There are many different options for surgeons to repair ventral hernias, including primary repair, mesh repair, laparoscopic repair, robotic repair, and free flap. There are advantages and disadvantages to all of the above (4). Although open mesh repair has shown an advantage over primary repair from the recurrence standpoint, it has significant wound complication and mesh explantation rates. Laparoscopic repair with underlying mesh placement has shown a benefit over open repair, with decreased length of hospital stay and wound complications, without increasing the recurrence rate. Our hybrid method of repairing the intermediate sized ventral hernia maximizes the physiological benefit of fascial continuity while reducing recurrence by using a generous, laparoscopically placed mesh. At the same time, the technique has reduced seroma formation while maintaining a low recurrence rate. We feel that the minimal extra-corporeal handling of the mesh results in the excellent results in terms of mesh infection. Furthermore, as evidenced by our low pain and high patient satisfaction scores, we hypothesize that our midline placement of the stay sutures not only prevents mesh migration, but helps to prevent the chronic pain syndrome associated with the peripheral trans-myofascial sutures placed in the traditional laparoscopic bridging mesh technique.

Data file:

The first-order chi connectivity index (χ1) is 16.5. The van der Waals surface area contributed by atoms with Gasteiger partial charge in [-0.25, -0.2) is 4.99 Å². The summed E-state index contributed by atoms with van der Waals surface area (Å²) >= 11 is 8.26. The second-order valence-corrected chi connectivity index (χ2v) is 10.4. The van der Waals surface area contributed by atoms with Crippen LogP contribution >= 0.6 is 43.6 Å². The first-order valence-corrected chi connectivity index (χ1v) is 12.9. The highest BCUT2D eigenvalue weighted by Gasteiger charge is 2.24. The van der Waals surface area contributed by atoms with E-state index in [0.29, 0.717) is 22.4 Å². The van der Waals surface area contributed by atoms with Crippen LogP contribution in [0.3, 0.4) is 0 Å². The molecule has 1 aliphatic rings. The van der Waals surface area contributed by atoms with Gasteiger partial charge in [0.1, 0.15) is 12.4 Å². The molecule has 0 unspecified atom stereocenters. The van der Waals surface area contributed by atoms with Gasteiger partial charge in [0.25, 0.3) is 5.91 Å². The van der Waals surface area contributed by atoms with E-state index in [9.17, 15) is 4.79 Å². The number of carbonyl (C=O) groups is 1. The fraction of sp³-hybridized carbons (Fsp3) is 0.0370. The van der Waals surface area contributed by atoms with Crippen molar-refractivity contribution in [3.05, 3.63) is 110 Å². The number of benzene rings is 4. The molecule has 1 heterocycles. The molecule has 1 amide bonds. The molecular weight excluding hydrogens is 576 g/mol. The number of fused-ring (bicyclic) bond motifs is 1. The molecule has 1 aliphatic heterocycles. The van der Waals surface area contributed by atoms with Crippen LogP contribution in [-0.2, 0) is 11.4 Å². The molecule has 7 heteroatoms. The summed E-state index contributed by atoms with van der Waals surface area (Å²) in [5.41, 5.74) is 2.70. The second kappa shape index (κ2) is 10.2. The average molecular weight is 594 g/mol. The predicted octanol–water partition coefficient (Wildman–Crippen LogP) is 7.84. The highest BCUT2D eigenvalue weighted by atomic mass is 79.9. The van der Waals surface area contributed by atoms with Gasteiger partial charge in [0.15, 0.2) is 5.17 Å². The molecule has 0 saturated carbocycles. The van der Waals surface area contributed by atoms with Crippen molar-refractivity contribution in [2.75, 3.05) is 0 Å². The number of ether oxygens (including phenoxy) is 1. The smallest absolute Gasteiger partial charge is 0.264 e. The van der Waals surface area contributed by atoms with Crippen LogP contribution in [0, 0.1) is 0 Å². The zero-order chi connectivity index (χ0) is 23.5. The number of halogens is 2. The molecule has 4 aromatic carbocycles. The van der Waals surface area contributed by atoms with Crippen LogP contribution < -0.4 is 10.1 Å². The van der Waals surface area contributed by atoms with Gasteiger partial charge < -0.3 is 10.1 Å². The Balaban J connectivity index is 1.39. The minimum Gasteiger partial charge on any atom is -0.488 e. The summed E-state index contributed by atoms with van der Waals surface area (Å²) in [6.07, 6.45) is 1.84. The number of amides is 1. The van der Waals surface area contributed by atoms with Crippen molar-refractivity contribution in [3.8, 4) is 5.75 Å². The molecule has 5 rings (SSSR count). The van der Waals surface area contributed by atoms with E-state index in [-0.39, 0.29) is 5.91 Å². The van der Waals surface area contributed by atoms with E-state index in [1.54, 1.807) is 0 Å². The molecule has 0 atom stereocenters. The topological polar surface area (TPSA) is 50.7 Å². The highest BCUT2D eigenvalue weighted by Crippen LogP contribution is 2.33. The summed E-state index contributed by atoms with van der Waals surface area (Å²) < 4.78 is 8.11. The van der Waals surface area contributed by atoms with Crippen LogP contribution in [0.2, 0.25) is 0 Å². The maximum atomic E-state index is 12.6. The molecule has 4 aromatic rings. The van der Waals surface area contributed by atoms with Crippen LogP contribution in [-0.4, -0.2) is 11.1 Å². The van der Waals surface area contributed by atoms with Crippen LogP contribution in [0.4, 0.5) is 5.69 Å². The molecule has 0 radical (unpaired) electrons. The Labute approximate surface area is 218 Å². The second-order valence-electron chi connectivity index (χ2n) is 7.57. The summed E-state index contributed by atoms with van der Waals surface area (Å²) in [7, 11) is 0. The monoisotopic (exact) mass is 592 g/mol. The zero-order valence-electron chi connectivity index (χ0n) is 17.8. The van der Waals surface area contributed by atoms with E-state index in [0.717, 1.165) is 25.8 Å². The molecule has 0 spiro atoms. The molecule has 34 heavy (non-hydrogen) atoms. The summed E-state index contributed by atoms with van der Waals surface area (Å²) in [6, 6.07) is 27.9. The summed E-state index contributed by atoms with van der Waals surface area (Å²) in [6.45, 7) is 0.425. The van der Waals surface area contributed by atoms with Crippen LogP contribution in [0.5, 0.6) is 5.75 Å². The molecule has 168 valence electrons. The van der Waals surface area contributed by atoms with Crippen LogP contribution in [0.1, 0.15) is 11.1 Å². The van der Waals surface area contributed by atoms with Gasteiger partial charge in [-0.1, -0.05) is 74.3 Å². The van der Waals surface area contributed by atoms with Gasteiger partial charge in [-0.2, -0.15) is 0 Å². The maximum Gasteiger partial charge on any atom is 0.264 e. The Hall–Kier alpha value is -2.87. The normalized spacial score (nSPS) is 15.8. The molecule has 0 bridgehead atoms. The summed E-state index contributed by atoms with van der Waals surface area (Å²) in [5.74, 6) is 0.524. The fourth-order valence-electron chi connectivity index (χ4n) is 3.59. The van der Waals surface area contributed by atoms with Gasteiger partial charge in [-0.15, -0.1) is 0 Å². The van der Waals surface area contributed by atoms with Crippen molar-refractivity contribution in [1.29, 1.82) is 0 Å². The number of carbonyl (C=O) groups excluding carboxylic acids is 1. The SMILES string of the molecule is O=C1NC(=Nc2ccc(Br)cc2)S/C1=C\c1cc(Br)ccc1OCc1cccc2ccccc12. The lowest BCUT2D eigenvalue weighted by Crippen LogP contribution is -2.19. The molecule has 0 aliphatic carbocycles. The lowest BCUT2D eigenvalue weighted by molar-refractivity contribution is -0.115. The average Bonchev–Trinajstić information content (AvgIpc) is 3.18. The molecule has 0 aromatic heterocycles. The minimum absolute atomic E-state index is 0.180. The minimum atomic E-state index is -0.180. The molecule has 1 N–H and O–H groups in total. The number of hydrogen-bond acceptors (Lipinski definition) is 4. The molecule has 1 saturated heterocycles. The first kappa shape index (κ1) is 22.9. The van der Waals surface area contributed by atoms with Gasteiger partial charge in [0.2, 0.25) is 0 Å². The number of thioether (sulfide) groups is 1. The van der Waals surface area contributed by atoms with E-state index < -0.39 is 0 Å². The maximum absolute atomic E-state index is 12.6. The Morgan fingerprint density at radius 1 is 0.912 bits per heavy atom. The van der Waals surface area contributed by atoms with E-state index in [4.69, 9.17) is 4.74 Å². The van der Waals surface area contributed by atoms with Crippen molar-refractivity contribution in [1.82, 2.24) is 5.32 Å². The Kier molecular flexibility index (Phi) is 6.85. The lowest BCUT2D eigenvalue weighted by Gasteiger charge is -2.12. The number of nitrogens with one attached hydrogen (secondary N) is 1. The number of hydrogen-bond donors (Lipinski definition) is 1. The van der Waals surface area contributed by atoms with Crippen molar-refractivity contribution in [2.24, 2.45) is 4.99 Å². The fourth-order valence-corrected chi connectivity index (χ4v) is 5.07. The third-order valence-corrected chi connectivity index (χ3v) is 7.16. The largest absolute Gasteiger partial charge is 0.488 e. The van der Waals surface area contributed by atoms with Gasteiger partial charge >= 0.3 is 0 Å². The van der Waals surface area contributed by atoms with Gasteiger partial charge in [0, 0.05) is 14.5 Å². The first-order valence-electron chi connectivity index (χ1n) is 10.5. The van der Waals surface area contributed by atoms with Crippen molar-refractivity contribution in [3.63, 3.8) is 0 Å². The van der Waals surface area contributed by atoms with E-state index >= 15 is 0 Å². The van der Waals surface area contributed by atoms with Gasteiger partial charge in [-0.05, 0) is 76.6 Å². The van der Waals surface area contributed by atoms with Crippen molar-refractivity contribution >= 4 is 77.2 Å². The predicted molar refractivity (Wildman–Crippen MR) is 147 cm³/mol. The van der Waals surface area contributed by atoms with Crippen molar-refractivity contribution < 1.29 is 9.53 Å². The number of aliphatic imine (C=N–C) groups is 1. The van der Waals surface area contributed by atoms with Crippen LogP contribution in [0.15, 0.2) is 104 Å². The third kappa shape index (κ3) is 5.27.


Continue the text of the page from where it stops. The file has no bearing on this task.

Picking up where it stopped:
As recent studies have demonstrated, abdominal fascial continuity serves significant function in daily activities such as breathing, back support, posture, speech, etc. With this understanding of abdominal wall physiology in the setting of laparoscopic ventral hernia repair, which did not re-approximate the fascia, fascial closure has emerged as a new area of focus. We demonstrated that our patients have done well from the daily activity standpoint, which may be explained by our fascial closure technique.
One of most common complications after laparoscopic repair is seroma formation because the sac is not excised during a routine laparoscopic repair. However, if the fascia is closed and the sac is dissected and excised, we show that seroma formation and its related complaints were eliminated.
Because we were able to place a large mesh that overlaps the defect edge by at least 5 cm, the recurrence rate after the hybrid procedure was low after 1 year (5%). Large mesh placement was made possible by the laparoscopic technique that was utilized.